There are times when breaking the rules makes all the difference.
by Steve Bartylla
It was one of those situations where you just don't expect much sympathy. Standing there inspecting my decoy pair were two shooter bucks. The one I wanted most was a glorious, perfectly clean 6x6. He was right there, practically gift-wrapped. The only problem was that I knew this tall, skinny-tined 160-class buck was only a 3½-year-old. I knew just as well that he'd absolutely explode given another year's growth.
The other buck wasn't half bad, either. This wide 8 was also a 3½-year old, but short brows limited his potential. As the 8 began intimidating the 12, making sure the 12 realized it would be him that fought my buck decoy for its doe, I knew it was the 8 I had to take.
A quick ears-back, neck-out posture and a charge was all it took to convince the 12 to yield. Shouldering the gun, I placed the crosshairs squarely on his chest as he marched in to meet my decoys. I squeezed off the shot and one of my most enjoyable hunts came to a triumphant conclusion. My calling, rattling and decoying techniques had paid off handsomely.
The Deadly Combo
In most cases, you achieve more success from rattling and calling when hunting pressure is low and the buck-to-doe ratios are tight. That only stands to reason, since the tight ratio increases competition and lack of pressure makes mature bucks more gullible.
Both were the case on this hunt. Working as a hunting consultant to Schuyler County, Illinois' Sugar Creek Outfitters, I was well aware of their doe harvest strategies. After all, I helped design them. The same was true with the lack of hunting pressure their approximately 10,000 acres of farms experienced — the 30 hunters they take annually didn't even scratch the surface of creating hunting pressure.
Without a doubt, those were key ingredients in that day's hunt. After all, when you're only the second person to hunt a farm all season long, the bucks are going to be more receptive to virtually anything you throw at them.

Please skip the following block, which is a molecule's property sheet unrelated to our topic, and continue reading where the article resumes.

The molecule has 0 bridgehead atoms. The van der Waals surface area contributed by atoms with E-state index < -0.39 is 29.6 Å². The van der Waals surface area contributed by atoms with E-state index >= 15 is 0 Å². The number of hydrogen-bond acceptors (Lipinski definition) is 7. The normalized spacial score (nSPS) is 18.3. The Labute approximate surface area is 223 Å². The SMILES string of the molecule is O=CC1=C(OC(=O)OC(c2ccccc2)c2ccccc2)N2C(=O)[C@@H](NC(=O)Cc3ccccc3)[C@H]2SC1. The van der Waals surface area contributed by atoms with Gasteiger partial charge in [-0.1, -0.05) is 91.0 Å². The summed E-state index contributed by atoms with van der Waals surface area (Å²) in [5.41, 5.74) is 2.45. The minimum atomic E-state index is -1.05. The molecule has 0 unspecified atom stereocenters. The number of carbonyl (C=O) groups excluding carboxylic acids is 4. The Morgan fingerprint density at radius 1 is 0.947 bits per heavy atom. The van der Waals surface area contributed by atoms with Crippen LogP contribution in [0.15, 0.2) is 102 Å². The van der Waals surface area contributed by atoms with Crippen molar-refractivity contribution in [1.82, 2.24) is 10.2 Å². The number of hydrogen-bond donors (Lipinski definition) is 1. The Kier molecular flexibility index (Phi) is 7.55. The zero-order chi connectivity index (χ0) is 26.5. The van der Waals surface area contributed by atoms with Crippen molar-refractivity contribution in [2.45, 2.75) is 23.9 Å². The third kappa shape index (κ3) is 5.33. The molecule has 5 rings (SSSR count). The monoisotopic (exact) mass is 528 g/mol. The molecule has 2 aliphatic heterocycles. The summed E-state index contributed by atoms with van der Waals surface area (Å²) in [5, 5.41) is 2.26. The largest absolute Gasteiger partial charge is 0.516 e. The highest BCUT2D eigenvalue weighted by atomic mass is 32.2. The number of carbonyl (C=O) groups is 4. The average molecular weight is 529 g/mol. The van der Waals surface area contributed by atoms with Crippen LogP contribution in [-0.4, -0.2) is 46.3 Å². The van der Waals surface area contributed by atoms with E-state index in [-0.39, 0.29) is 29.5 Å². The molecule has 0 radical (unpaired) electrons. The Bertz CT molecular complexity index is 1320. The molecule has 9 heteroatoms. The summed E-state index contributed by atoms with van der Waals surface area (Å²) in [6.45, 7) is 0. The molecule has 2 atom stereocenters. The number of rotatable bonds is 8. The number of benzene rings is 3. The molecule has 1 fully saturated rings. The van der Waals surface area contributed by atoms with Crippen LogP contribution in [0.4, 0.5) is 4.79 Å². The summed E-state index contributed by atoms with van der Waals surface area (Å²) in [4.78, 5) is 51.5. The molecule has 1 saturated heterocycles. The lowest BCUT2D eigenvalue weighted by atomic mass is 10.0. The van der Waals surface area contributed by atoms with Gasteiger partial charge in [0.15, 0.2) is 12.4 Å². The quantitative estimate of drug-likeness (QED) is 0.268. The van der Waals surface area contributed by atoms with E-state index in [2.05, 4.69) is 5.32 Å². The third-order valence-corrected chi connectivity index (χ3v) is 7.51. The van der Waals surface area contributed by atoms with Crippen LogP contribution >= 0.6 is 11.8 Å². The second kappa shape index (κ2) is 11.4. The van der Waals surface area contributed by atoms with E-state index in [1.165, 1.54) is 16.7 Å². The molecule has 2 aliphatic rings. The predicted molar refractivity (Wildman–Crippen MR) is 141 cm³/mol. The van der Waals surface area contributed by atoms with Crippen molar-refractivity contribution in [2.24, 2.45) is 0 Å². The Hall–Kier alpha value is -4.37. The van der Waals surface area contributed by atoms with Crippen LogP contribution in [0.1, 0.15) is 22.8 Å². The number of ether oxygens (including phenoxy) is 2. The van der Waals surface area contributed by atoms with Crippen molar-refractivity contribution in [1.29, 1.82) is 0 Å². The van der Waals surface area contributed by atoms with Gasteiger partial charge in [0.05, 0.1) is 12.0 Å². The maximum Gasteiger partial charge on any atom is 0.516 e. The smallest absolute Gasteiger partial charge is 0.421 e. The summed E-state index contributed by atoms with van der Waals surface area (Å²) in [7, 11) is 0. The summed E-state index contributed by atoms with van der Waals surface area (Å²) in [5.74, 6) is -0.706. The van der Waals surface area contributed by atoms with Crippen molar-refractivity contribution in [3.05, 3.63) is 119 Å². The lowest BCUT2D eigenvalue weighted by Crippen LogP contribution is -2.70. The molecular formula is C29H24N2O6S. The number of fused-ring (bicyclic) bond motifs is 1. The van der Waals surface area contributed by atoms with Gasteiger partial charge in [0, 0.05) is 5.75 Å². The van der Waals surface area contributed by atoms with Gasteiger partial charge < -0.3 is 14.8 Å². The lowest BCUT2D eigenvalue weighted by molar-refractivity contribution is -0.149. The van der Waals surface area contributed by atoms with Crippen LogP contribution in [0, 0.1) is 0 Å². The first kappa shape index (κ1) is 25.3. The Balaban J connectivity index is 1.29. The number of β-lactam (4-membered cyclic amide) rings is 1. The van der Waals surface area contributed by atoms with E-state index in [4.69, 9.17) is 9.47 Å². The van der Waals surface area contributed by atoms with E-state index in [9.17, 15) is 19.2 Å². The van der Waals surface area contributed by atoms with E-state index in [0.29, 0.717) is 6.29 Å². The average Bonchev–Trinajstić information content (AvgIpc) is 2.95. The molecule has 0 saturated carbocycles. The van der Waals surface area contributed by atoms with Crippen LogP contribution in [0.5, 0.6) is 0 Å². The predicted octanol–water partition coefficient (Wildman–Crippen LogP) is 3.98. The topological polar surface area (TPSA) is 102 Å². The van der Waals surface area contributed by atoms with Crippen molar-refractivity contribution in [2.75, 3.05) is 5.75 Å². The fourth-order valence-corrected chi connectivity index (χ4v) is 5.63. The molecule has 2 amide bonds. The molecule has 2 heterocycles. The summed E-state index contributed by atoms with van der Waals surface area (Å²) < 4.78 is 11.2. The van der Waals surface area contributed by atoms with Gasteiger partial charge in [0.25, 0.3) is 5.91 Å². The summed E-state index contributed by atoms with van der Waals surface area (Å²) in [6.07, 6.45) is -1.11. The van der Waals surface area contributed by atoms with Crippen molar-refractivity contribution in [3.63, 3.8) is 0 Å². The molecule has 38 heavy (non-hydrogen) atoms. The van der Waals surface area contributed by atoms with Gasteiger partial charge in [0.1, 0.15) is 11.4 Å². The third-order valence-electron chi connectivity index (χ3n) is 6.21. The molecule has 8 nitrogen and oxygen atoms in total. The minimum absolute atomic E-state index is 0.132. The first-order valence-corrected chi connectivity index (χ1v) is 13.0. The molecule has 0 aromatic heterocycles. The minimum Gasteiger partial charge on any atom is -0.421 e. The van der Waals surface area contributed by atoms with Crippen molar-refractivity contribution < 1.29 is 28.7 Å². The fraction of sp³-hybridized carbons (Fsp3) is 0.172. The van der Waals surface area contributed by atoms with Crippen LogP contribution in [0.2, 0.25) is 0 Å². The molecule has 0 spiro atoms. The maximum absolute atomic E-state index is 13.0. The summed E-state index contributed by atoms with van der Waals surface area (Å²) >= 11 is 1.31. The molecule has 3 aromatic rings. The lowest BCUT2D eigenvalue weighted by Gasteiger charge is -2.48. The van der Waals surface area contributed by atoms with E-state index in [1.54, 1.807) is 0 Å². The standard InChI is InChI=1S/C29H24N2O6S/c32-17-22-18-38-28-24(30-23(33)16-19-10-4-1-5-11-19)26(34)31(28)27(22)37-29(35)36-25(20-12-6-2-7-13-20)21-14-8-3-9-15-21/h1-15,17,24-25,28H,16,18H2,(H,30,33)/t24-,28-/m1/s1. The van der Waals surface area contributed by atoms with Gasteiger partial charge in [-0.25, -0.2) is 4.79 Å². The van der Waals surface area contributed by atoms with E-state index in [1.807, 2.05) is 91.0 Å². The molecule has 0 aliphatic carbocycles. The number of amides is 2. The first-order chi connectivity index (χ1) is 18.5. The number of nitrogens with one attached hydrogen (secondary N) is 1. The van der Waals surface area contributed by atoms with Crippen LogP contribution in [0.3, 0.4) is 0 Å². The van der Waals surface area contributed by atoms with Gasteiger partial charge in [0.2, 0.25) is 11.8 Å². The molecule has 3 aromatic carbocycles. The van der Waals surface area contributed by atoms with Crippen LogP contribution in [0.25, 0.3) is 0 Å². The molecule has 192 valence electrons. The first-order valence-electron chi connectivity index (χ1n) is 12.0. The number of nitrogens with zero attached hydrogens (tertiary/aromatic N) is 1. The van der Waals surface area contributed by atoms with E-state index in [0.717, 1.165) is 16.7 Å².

The setting was the next key ingredient. The farm consisted of three long, relatively narrow bean fields separated by overgrown valleys and flanked by big woods. You couldn't help seeing deer sitting on one of the fields.
However, one of the challenges was that deer literally came from everywhere. Getting one within weapon range wasn't an issue, but getting the [i]right[/i] one close enough always is — and that's where the decoys came in. I knew the odds were good that the decoys would be covered up with does long before a buck would emerge. In many cases, this is a problem.
I wasn't concerned, though. I was armed with a pair of Custom Robotic Wildlife decoys. In essence, these are legitimate, full-body-mount deer. They utilize actual deer hides, and in my opinion there just aren't more realistic or effective decoys on the market. Though I was not using the remote-controlled robotics on this hunt, the ability to turn their heads and flick their tails often seals the deal.
Without the robotics, I was betting that the does would question if the decoys were real. After all, real deer move. However, I was also banking on the ultra-real appearance to help set them at ease. The combination should draw them in, head bobbing and snapping as they came, but not scare them off.
It worked to perfection. The does and young bucks swarmed around the decoys like bait fish swarm around cover or food.
The choice of using a decoy pair was for the bucks. By placing a bedded doe approximately 50 yards out from my position with a buck standing guard over her, I sent a powerful message. That positioning just screams, "There's a buck tending an estrus doe! If you want her, come beat up the 130-ish buck and she's all yours!"
All those deer gathering around the decoys presented one problem, though. I knew I might have to do some calling to pull a buck out of the timber. To do so, it'd have to be loud, and there were about 25 deer milling around the decoys.
I decided to do a little prep work on the deer. My first calling sequence was very light — just a couple grunts and some brief, light rattling. As expected, it got every deer's attention. Still, they eventually went back to feeding.
About 20 minutes later, I started my second sequence, a little louder. Again, it got their attention, but not for long. By the time I hit my fifth sequence, they didn't even bother raising their heads. I had successfully gotten them to accept it as nothing of importance.
Not long after that final sequence, I spotted the bucks chasing a doe in the woods behind me. I could tell right away they were good bucks, but darkness was approaching fast and I needed them here sooner rather than later.
That's when I decided to press my luck. Throwing caution to the wind, I proceeded to produce an all-out calling and rattling sequence. Not only did it get the bucks' attention, but the nearby school virtually ignored it. After all, they'd heard it five times already.